At the very beginning of July, my high-school friend Carlena and her family came to visit. They were in and out for a week, having devised a most brilliant plan to not only visit with us but also use our home as a jumping-off point for family exploration. We didn't follow them to Washington, D.C. for the weekend of July 4th, but the following week, Jim took a couple days off work, and we followed them to Virginia Beach.
I loved this beach trip for many reasons that boiled down to our families' working really well together. The first day, we were all together on the beach, but the second, Cade and his friend Andrew opted to return to the beach with Carlena's family while Jim and I took the little kids elsewhere in the area. (Jim and I are in perfect agreement that one day on the beach, especially in the hot center of day, is plenty enough for each trip with little kids.)
I wanted to visit Old Donation Episcopal Church, Virginia Beach's first church, which is on the National Register of Historic Places. In putting its address into our GPS, I wondered at the road name: Witchduck. There has to be a story, I thought to myself. And sure enough.
As it turns out, the road is so named because it leads to the river in which, on July 10, 1706, a woman named Grace Sherwood was tried as a witch via "ducking." Sherwood, an attractive, land-owning widow and midwife, used herbs to heal both people and animals. (Virginia Beach legend suggests that all of the rosemary in the area comes from a single plant that Sherwood carried over from England in an eggshell.) The accusations against Sherwood likely stemmed from jealousy, greed, and/or the human tendency to reject someone different or not easily understood.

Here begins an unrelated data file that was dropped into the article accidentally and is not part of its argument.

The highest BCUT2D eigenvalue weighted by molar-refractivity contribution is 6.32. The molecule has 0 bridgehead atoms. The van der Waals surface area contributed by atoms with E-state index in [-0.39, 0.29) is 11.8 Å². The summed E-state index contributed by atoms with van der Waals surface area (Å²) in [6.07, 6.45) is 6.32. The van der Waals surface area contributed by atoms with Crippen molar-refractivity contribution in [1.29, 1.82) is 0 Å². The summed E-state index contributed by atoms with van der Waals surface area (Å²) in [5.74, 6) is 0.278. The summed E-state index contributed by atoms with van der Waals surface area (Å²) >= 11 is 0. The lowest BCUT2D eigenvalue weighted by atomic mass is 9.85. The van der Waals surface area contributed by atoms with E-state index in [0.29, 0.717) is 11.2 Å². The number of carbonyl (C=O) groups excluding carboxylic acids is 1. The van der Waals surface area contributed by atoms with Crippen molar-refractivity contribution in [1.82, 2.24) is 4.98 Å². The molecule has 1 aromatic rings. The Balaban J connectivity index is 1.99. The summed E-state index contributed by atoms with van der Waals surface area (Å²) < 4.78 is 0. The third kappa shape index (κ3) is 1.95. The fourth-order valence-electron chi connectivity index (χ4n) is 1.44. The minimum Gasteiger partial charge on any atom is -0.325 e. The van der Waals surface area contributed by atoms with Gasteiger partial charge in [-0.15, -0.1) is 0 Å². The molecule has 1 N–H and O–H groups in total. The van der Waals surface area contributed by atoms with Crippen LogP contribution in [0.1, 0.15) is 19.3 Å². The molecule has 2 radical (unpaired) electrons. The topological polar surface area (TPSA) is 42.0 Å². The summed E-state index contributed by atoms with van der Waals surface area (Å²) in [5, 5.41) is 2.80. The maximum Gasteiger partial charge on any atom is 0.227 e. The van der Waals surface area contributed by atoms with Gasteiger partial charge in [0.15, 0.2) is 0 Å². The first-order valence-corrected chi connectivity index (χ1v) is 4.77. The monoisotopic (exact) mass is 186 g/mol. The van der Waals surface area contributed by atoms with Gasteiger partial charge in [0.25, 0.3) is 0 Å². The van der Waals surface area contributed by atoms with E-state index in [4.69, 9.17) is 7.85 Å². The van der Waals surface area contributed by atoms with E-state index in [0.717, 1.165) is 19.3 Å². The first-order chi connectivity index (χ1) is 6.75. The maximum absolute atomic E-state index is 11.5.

Despite Sherwood's insistence that she was a healer, not a witch, her thumbs were tied to her big toes, and she was ducked into the river. After Sherwood floated to the surface (indicating "guilt"), the sheriff tied a heavy Bible around her neck. This caused her to sink, but only until she untied herself and floated again to the surface. She was declared a witch and jailed for years.
In 2006, 300 years after the ducking, Governor Tim Kaine restored Sherwood's good name, making Sherwood the only deceased Virginian ever exonerated of a crime. We visited her statue, which had been sculpted by Robert Cunningham and erected across Witchduck Road from Old Donation, Sherwood's parish church, in 2007.
|Chip's red, plastic sword--a 25-cent, thrift-store find--is by far his most prized possession.|
|Old Donation Episcopal Church|
This whole learning experience reminded me: it pays to be curious. Sometimes, it really pays. I was likely thinking this--also of Grace Sherwood's foraging--when Boone Week took me down a mushroom-laden trail. Which of these mushrooms, I wondered, are edible? I had no idea, so the children and I touched nothing. But after a couple days of researching, I felt confident that I could safely identify yellow chanterelles, so I went alone into the woods and gathered a mess of them. I cleaned them, sliced them, convinced Jim to sautée them in butter, and ate them every one. (Jim wouldn't eat any.) They were delicious. I did not die or even get sick, and I have since made a plan to learn and forage more. What an amazing summer this has turned out to be.